A ball valve is a quarter turn valve that can control the flow of a gas or liquid through a hollow pivoting ball, as seen in Figure 1. They are often chosen for their reliability, durability, good sealing, wide range of media options, and long service life even when used infrequently. This article will discuss their operating principle, valve design options, and typical applications where specifying a ball valve is common and good practice.
A ball valve is comprised of 6 main components as shown in Figure 2 and labeled below:
- Valve stem
- Valve seat
- Handle (not shown in Figure 2)
Most ball valves are manually operated with a handle. When a user rotates the handle 90 degrees, it turns the valve stem (1) and ball (4) with it. The ball has a hole through it, as seen in Figure 1, which allows the flow to move through the valve when the handle is parallel to the connected pipe or hose. When rotated back 90 degrees, the hollow portion of the ball is perpendicular to the flow preventing the flow of the gas or liquid through the valve. The valve seat (5) allows for proper sealing around the rotating ball to prevent media from going around the ball. The O-rings (2) allow for proper rotation and seal of the valve stem. Depending on the media type, different housing (3), ball (4), and valve seat (5) materials are available to ensure no corrosion during operation.
Ball Valve Design Options
Floating vs Trunnion Ball
Figures 1 and 2 show the most common ball valve design, a “floating ball design.” In this design, depending on the pressure direction, the ball compresses against one of the valve seats to provide a seal and support. When the pressure direction is from the opposite direction, the ball is pushed in the other direction against the other valve seat. However, if the application requires a large diameter and high operating pressures (for example DN>100mm and 30 bar), then a “trunnion” design is better fitted. This design incorporates small protruding shafts at the bottom and top of the ball that are mechanically supported within the valve housing. This allows for a sturdier design, which is needed for high pressures and larger ball valves.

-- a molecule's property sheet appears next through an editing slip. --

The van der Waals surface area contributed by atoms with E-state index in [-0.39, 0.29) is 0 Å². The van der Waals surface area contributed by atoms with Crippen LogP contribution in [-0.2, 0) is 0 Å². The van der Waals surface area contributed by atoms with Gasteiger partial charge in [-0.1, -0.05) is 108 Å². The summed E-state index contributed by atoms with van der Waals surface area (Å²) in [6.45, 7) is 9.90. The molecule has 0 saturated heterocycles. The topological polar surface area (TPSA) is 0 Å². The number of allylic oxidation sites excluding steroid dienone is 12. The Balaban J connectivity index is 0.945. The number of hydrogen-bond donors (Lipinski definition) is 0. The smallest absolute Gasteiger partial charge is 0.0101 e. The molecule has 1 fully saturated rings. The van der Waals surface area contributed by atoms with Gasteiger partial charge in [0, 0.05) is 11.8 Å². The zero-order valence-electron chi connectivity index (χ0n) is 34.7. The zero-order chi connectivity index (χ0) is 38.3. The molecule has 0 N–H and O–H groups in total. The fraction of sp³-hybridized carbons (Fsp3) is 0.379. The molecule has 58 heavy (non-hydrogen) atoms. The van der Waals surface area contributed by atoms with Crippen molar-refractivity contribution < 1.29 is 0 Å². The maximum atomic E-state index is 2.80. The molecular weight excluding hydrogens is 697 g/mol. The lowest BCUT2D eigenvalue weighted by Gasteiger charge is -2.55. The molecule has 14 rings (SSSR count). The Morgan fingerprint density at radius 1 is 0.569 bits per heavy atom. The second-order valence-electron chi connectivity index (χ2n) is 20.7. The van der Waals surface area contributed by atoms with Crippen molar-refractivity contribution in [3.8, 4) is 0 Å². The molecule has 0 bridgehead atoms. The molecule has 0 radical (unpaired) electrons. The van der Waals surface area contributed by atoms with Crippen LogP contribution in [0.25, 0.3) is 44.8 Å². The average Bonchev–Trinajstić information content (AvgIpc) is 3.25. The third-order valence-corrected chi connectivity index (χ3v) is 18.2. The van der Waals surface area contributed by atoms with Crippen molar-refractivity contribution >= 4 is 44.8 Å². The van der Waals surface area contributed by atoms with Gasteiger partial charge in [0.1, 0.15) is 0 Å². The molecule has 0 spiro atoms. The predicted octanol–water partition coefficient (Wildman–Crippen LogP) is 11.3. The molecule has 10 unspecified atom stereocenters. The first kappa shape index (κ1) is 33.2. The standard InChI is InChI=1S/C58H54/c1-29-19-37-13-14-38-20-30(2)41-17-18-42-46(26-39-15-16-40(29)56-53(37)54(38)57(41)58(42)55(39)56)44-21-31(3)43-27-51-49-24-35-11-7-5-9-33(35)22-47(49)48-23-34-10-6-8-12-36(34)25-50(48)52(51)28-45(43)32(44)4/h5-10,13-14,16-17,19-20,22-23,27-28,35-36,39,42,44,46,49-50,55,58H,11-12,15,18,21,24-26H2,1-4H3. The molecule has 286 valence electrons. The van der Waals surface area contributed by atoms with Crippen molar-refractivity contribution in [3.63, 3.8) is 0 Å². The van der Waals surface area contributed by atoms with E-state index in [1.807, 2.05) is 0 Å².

The hole through the ball can also be designed in three different shapes:
- Reduced bore: The bore is slightly smaller than the pipe size, which introduces minor friction (or pressure) losses in the system. However, they are the cheapest type making them the most common.
- Full bore: The bore is the exact same as the pipe size, creating no friction losses. This is needed for free flowing applications and when cleaning (pigging) is required.
- V-shaped: The bore is V-shaped (small end up stream), which allows for more precise control of the flow. This allows for linear flow characteristics, but requires a more robust design due to higher velocities and wear.
The valve housing, ball, seats, and o-rings can be specified to be different materials based on the application requirements. Depending on the media temperature, pressure, and the chemical resistance needed for the media, a different material may be selected. It is important to understand your media characteristics to properly specify your valve to ensure a proper seal and no corrosion of the valve to ensure proper performance and life time.
A manual ball valve is used in a wide array of applications. As long as the application doesn’t require frequent throttling, has a low flow rate to prevent a water hammer, and a non-contaminated media (unless you have a 2 or 3-piece ball valve for cleaning) it is typically a good option. You will often find them on water lines, low-point drains for fluids, high-point vents for gas, steam services, or gas processing applications.
Need a 2-way ball valve? Visit Tameson’s online store for a wide range of bore sizes, material selections, and pressure ranges giving you a valve you can count on at the lowest price for any application. If you need further information or assistance, please visit Tameson’s technical information center.